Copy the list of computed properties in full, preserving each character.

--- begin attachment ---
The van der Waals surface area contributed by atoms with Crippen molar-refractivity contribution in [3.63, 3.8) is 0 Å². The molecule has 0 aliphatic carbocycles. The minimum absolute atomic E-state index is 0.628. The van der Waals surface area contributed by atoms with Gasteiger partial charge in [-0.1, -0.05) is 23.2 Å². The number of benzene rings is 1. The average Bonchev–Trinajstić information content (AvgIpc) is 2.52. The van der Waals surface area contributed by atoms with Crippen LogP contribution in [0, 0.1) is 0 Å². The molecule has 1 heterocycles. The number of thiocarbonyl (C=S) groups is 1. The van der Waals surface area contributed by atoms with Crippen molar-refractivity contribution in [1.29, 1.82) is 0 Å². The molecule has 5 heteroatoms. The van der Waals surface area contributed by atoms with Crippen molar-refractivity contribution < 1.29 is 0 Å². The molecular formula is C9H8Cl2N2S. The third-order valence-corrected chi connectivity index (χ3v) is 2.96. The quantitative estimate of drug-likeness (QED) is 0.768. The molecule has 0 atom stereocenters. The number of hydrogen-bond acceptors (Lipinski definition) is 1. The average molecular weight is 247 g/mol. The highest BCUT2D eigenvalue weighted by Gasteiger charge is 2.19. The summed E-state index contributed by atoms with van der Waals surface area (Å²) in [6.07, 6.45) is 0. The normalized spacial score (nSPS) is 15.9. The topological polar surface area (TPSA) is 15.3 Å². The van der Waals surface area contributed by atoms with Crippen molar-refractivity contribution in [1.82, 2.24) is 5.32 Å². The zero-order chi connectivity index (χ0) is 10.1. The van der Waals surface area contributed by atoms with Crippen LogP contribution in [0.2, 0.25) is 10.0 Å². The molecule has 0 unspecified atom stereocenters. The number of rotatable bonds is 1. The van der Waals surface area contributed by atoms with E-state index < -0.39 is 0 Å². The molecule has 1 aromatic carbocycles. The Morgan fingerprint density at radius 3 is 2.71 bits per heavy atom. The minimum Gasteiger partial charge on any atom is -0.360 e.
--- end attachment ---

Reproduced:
The van der Waals surface area contributed by atoms with Crippen molar-refractivity contribution in [3.63, 3.8) is 0 Å². The molecule has 0 aliphatic carbocycles. The minimum absolute atomic E-state index is 0.628. The van der Waals surface area contributed by atoms with Gasteiger partial charge in [-0.1, -0.05) is 23.2 Å². The number of benzene rings is 1. The average Bonchev–Trinajstić information content (AvgIpc) is 2.52. The van der Waals surface area contributed by atoms with Crippen LogP contribution in [0, 0.1) is 0 Å². The molecule has 1 heterocycles. The number of thiocarbonyl (C=S) groups is 1. The van der Waals surface area contributed by atoms with Crippen molar-refractivity contribution in [1.29, 1.82) is 0 Å². The molecule has 5 heteroatoms. The van der Waals surface area contributed by atoms with Crippen molar-refractivity contribution < 1.29 is 0 Å². The molecular formula is C9H8Cl2N2S. The third-order valence-corrected chi connectivity index (χ3v) is 2.96. The quantitative estimate of drug-likeness (QED) is 0.768. The molecule has 0 atom stereocenters. The number of hydrogen-bond acceptors (Lipinski definition) is 1. The average molecular weight is 247 g/mol. The highest BCUT2D eigenvalue weighted by Gasteiger charge is 2.19. The summed E-state index contributed by atoms with van der Waals surface area (Å²) in [6.07, 6.45) is 0. The normalized spacial score (nSPS) is 15.9. The topological polar surface area (TPSA) is 15.3 Å². The van der Waals surface area contributed by atoms with Crippen molar-refractivity contribution in [1.82, 2.24) is 5.32 Å². The zero-order chi connectivity index (χ0) is 10.1. The van der Waals surface area contributed by atoms with Crippen LogP contribution in [0.2, 0.25) is 10.0 Å². The molecule has 0 unspecified atom stereocenters. The number of rotatable bonds is 1. The van der Waals surface area contributed by atoms with E-state index < -0.39 is 0 Å². The molecule has 1 aromatic carbocycles. The Morgan fingerprint density at radius 3 is 2.71 bits per heavy atom. The minimum Gasteiger partial charge on any atom is -0.360 e.